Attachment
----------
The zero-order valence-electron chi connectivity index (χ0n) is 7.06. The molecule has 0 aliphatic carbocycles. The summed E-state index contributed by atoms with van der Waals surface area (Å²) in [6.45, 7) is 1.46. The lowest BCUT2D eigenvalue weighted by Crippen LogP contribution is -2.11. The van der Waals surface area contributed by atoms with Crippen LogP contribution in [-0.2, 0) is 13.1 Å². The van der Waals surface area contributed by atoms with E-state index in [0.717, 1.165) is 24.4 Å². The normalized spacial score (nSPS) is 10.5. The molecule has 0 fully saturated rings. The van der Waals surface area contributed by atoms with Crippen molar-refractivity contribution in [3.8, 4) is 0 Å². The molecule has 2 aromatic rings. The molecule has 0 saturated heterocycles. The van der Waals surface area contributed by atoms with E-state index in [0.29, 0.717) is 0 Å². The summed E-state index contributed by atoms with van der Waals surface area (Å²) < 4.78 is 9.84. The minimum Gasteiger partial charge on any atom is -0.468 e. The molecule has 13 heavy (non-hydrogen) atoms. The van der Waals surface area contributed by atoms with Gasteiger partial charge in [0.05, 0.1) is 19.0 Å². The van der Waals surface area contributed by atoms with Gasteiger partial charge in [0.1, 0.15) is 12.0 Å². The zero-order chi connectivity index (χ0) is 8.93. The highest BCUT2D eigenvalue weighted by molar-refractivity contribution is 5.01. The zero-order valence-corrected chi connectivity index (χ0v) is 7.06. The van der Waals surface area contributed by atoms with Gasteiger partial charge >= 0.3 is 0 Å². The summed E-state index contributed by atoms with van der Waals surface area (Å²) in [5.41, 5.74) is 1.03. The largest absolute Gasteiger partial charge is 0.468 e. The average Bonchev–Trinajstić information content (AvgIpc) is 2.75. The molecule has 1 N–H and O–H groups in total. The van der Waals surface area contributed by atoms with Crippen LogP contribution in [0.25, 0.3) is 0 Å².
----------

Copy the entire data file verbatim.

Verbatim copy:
The zero-order valence-electron chi connectivity index (χ0n) is 7.06. The molecule has 0 aliphatic carbocycles. The summed E-state index contributed by atoms with van der Waals surface area (Å²) in [6.45, 7) is 1.46. The lowest BCUT2D eigenvalue weighted by Crippen LogP contribution is -2.11. The van der Waals surface area contributed by atoms with Crippen LogP contribution in [-0.2, 0) is 13.1 Å². The van der Waals surface area contributed by atoms with E-state index in [0.717, 1.165) is 24.4 Å². The normalized spacial score (nSPS) is 10.5. The molecule has 0 fully saturated rings. The van der Waals surface area contributed by atoms with Crippen molar-refractivity contribution in [3.8, 4) is 0 Å². The molecule has 2 aromatic rings. The molecule has 0 saturated heterocycles. The van der Waals surface area contributed by atoms with E-state index in [0.29, 0.717) is 0 Å². The summed E-state index contributed by atoms with van der Waals surface area (Å²) < 4.78 is 9.84. The minimum Gasteiger partial charge on any atom is -0.468 e. The molecule has 13 heavy (non-hydrogen) atoms. The van der Waals surface area contributed by atoms with Gasteiger partial charge in [0.05, 0.1) is 19.0 Å². The van der Waals surface area contributed by atoms with Gasteiger partial charge in [0.1, 0.15) is 12.0 Å². The zero-order chi connectivity index (χ0) is 8.93. The highest BCUT2D eigenvalue weighted by molar-refractivity contribution is 5.01. The zero-order valence-corrected chi connectivity index (χ0v) is 7.06. The van der Waals surface area contributed by atoms with Gasteiger partial charge >= 0.3 is 0 Å². The summed E-state index contributed by atoms with van der Waals surface area (Å²) in [5.41, 5.74) is 1.03. The largest absolute Gasteiger partial charge is 0.468 e. The average Bonchev–Trinajstić information content (AvgIpc) is 2.75. The molecule has 1 N–H and O–H groups in total. The van der Waals surface area contributed by atoms with Crippen LogP contribution in [0.25, 0.3) is 0 Å².